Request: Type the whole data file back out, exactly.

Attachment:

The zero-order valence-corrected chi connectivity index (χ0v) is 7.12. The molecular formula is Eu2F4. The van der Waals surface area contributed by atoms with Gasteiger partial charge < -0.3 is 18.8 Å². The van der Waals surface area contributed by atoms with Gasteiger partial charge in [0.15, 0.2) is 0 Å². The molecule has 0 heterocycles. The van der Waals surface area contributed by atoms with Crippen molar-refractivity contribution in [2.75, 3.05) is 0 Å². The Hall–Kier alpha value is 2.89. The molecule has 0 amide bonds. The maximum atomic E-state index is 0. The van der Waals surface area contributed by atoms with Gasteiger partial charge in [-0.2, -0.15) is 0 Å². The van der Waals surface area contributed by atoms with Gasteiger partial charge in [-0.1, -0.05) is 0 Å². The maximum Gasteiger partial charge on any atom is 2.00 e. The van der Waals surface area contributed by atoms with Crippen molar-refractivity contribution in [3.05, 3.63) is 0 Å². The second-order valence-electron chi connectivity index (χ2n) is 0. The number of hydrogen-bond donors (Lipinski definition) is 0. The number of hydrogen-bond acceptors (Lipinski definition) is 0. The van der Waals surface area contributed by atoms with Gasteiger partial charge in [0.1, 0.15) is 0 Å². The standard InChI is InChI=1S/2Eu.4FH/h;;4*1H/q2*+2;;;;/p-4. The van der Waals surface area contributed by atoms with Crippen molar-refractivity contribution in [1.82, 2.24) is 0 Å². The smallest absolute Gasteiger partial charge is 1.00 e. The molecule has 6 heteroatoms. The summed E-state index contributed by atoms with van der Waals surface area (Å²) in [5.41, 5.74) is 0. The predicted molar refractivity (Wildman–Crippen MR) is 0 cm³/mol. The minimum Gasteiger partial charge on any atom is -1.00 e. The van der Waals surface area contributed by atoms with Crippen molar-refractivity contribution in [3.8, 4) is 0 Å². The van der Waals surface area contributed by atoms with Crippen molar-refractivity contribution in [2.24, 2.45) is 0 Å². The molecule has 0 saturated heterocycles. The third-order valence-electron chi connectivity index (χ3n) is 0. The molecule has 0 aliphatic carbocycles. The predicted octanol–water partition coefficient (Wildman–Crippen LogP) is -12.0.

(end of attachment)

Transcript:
The zero-order valence-corrected chi connectivity index (χ0v) is 7.12. The molecular formula is Eu2F4. The van der Waals surface area contributed by atoms with Gasteiger partial charge < -0.3 is 18.8 Å². The van der Waals surface area contributed by atoms with Gasteiger partial charge in [0.15, 0.2) is 0 Å². The molecule has 0 heterocycles. The van der Waals surface area contributed by atoms with Crippen molar-refractivity contribution in [2.75, 3.05) is 0 Å². The Hall–Kier alpha value is 2.89. The molecule has 0 amide bonds. The maximum atomic E-state index is 0. The van der Waals surface area contributed by atoms with Gasteiger partial charge in [-0.2, -0.15) is 0 Å². The van der Waals surface area contributed by atoms with Gasteiger partial charge in [-0.1, -0.05) is 0 Å². The maximum Gasteiger partial charge on any atom is 2.00 e. The van der Waals surface area contributed by atoms with Crippen molar-refractivity contribution in [3.05, 3.63) is 0 Å². The second-order valence-electron chi connectivity index (χ2n) is 0. The number of hydrogen-bond donors (Lipinski definition) is 0. The number of hydrogen-bond acceptors (Lipinski definition) is 0. The van der Waals surface area contributed by atoms with Gasteiger partial charge in [0.1, 0.15) is 0 Å². The standard InChI is InChI=1S/2Eu.4FH/h;;4*1H/q2*+2;;;;/p-4. The van der Waals surface area contributed by atoms with Crippen molar-refractivity contribution in [1.82, 2.24) is 0 Å². The smallest absolute Gasteiger partial charge is 1.00 e. The molecule has 6 heteroatoms. The summed E-state index contributed by atoms with van der Waals surface area (Å²) in [5.41, 5.74) is 0. The predicted molar refractivity (Wildman–Crippen MR) is 0 cm³/mol. The minimum Gasteiger partial charge on any atom is -1.00 e. The van der Waals surface area contributed by atoms with Crippen molar-refractivity contribution in [3.8, 4) is 0 Å². The van der Waals surface area contributed by atoms with Crippen molar-refractivity contribution in [2.24, 2.45) is 0 Å². The molecule has 0 saturated heterocycles. The third-order valence-electron chi connectivity index (χ3n) is 0. The molecule has 0 aliphatic carbocycles. The predicted octanol–water partition coefficient (Wildman–Crippen LogP) is -12.0.